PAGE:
With that Mrs. Cassidy resumed her washing and Henry bent over to make a reply, which was not audible to Mrs. Herzog. Henry continued talking for over two minutes when Mrs. Cassidy again stopped her work and exclaimed: "What! My money?" Henry again made a short reply and then, with an oath pulled the revolver from his pocket, pressed it against the side of Mrs. Cassidy's head and fired. 

With a scream that could be heard for blocks, she jumped toward her murderer and then ran wildly from under the arbor to the back fence, where she dropped to the ground, moaning and with the blood spurting from the wounds in her head.

Henry never moved from the spot where he stood, but turned the gun on himself and dropped by the side of the half-filled wash tub after the three bullets from the .32 caliber revolver had entered his breast.

Arthur M. LaPage, who lives at 88 Water Street, was also a witness in the murder and suicide, and when he saw Mrs.Cassidy fall telephoned to the Richmond Hill police station for the ambulance. Then he summoned neighbors, who rushed to revive her with stimulants. She died while they were attempting to pour whisky down her throat. 

Forty-five minutes after the police had been notified by telephone, the ambulance from St. Mary's Hospital in Jamaica arrived, but Ambulance Surgeon Voltz, who came in it, found his services were not needed. With his permission, and the consent of the police authorities, the bodies were removed to the morgue of Edward J. Ruoff, Jr., in Ozone Park.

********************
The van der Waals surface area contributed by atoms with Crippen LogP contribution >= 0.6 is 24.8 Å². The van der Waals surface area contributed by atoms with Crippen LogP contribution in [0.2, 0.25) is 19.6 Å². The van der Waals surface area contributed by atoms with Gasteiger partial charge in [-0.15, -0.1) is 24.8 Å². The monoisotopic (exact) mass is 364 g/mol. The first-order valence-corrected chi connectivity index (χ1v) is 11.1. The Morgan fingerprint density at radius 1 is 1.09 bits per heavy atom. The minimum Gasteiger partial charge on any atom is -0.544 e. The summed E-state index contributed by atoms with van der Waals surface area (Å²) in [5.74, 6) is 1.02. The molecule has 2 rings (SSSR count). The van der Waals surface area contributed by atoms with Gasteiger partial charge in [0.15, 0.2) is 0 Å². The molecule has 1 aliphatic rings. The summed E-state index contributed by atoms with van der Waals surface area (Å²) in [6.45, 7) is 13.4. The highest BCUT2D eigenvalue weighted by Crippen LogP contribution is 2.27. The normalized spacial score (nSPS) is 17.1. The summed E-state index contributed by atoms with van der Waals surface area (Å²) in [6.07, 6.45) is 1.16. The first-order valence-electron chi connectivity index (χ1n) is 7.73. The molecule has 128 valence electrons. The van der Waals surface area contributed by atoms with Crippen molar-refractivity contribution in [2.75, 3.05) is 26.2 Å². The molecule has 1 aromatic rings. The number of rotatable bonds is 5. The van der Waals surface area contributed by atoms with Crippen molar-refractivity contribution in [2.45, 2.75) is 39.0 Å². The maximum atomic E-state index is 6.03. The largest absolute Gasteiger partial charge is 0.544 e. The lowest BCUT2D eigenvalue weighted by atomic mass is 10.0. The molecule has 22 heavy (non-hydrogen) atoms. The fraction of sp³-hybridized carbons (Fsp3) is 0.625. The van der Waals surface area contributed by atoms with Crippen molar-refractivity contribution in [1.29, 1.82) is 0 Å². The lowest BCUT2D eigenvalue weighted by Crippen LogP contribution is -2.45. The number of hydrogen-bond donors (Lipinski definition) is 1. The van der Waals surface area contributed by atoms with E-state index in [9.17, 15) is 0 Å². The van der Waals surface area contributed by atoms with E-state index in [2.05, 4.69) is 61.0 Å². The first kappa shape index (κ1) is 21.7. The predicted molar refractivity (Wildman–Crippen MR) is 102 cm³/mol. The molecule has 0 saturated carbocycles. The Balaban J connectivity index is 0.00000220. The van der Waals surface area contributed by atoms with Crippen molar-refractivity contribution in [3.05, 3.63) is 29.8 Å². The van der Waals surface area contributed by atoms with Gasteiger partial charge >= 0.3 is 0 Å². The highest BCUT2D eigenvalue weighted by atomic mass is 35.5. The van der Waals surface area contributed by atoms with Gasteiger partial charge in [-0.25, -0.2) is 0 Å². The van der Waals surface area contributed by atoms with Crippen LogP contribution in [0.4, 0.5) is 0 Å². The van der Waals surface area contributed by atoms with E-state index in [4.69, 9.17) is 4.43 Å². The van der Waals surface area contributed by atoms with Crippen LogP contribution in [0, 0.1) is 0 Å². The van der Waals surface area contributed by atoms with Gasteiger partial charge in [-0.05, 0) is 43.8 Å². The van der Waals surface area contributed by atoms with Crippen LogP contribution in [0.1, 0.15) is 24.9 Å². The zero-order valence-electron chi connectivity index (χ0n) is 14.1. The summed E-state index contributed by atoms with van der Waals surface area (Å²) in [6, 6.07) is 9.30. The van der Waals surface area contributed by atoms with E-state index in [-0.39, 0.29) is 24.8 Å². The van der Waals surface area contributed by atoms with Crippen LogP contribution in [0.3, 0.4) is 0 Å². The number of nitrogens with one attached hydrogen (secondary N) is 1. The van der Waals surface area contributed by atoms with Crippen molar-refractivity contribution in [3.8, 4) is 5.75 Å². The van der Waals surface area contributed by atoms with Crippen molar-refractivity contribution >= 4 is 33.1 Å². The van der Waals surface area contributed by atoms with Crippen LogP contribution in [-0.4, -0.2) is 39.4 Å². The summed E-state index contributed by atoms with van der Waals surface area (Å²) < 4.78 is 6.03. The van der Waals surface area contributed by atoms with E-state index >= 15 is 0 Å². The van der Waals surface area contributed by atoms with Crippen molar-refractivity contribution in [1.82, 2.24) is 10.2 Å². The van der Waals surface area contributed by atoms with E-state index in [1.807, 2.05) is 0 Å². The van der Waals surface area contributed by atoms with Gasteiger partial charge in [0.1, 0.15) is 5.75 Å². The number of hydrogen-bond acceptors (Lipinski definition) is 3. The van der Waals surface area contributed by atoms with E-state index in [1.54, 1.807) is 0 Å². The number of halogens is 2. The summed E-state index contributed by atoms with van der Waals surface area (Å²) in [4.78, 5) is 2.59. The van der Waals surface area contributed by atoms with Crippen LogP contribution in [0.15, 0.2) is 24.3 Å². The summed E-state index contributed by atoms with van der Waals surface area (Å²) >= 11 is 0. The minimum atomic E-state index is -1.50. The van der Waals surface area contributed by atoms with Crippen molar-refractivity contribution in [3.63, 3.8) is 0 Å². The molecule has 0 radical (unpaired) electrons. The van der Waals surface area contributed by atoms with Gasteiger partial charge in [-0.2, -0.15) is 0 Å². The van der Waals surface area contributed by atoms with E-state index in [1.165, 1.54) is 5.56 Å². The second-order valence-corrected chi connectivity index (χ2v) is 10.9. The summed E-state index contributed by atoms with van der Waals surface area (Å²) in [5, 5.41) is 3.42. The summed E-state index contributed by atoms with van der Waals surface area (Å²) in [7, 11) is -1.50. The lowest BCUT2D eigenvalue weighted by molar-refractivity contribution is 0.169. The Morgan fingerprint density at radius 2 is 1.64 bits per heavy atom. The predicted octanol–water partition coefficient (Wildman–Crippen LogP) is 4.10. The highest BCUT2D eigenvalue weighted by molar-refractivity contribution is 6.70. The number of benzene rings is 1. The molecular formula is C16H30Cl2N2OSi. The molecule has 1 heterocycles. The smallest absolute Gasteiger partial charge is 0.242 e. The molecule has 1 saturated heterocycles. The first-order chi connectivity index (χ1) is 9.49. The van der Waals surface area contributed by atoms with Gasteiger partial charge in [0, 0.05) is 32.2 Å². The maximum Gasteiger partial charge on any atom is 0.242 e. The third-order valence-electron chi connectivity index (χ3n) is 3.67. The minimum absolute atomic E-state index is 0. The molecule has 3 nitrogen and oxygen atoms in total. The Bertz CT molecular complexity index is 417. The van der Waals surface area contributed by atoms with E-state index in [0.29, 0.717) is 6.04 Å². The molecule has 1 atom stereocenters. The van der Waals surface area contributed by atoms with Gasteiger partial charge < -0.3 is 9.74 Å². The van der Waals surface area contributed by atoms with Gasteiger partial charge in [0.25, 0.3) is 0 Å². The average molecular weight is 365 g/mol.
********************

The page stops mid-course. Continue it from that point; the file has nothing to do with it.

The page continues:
Mrs. Cassidy moved with her four children to the Water street house, from Newark, N. J., after the death of her husband on February 29. Henry appeared at the house for the first time in the second week of May, and was assiduous in his attentions to the widow. He was well known in Woodhaven, and his visits became a scandal in the village.


  1. I would put very little stock in the affair speculation. It says right in the story that Victor Henry died before his motives could be known. Newspaper articles back then, in my experience, sensationalized a lot of stories, especially front page stories, in order to sell papers. They were poorly researched and full of a lot of speculation vs. fact. But still, very salacious indeed. That's definitely a story that adds a lot of color to a family history!

  2. Like so many murder-suicide stories, we'll never know the whole story and I think that is where the color definitely comes from, Cousin Mary...we get to finish coloring in the picture the way we want to.

    All I know for sure is that that is the strangest necktie I have ever seen on poor ole Victor up there.

  3. There is another newspaper article from the Brooklyn Eagle wherein Victor's brother states that Victor told him repeatedly that he could not live without Mrs. Cassidy and that he was madly in love with her. April-cousin Gordon Young told me you and he had found each other online. I am your cousin (don't know how many times removed), as Louisa Carillion was my great, great grandmother through my maternal line. If you'd like to drop me an email at, we can figure out our connection and get acquainted. :)